London is well-known for its various connections with Harry Potter.
Tourists and Londoners alike rush to Kings Cross’s makeshift 9 and ¾ platform every September 1st, Leadenhall Market was the set for Diagon Alley, and just outside of London there is the Studio Tours at Leavesden. But there is a little-known place where fans can go to see some of the film’s properties up close, which doesn’t involve an expensive ticket and advanced booking.
Artists Miraphora Mina and Eduardo Lima met in the early 200s when they were working on graphic designs for the Harry Potter films. Fast forward a decade later, and they’ve opened a studio in central London, allowing Harry Potter fans and art enthusiasts alike, to see their iconic designs up close.
Situated in Greek Street, just a stone’s throw away from Shaftesbury Avenue where the new production of Harry Potter and the Cursed Child is playing, the House of MinaLima sits. A pop of colour in the otherwise muted street full of pubs and restaurants, you can tell that what is inside will be magical.
The gallery is small and the stairs are very narrow, enforcing a one-at-a-time rule, but this adds to the charm of the experience – I feel as if I am in Grimmauld Place itself!
Passing the shop on the ground floor, full of artistic delights, the first floor showcases MinaLima’s non-Potter related works. They are talented artists and have developed a distinctive style- I can immediately tell that this is their work.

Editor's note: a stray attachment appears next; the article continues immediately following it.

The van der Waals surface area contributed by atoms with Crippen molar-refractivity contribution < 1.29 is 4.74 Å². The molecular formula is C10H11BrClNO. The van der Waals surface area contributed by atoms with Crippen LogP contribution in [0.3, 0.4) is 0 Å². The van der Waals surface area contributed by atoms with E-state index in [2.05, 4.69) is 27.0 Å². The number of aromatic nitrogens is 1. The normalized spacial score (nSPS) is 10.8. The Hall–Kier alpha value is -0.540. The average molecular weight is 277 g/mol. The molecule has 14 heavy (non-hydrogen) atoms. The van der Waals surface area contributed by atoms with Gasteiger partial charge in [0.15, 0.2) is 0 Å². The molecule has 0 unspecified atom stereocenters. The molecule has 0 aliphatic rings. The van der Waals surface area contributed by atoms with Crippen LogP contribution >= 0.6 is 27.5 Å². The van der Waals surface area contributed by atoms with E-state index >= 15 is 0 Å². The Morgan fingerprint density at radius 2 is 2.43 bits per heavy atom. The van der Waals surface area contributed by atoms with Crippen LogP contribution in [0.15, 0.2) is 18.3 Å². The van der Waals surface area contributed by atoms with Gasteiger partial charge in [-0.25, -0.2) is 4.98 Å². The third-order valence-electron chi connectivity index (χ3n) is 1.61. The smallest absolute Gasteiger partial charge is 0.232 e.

The second and final floors are the reason most visitors are here: Harry Potter. The staircase has painted letters on the floor, as if owls have just flown in with myriads of Hogwarts letters. Photos of the set and film adorn the walls, and as I step into the room, I find my feet are placed on the Marauders Map. I make my way around these two floors, and my Potterhead-self internally squeals with delight. I see Weasleys’ Wizard Wheezes product packaging and posters – more were created than we are able to see in the films so as to fill the entire set. A fireplace with letters pouring out of it reminds us of where it all started, and there are plenty of Daily Prophet front pages, covers of textbooks, and sweet packaging to look at and witness the sheer detail in.
This studio is a must for the Potter enthusiast and art admirer alike, and the staff are incredibly friendly and knowledgeable about all of the works. However the gallery is only open until early February 2017, and it is free, so hop on your broomsticks or take the Floo Network there before it apparates without a trace…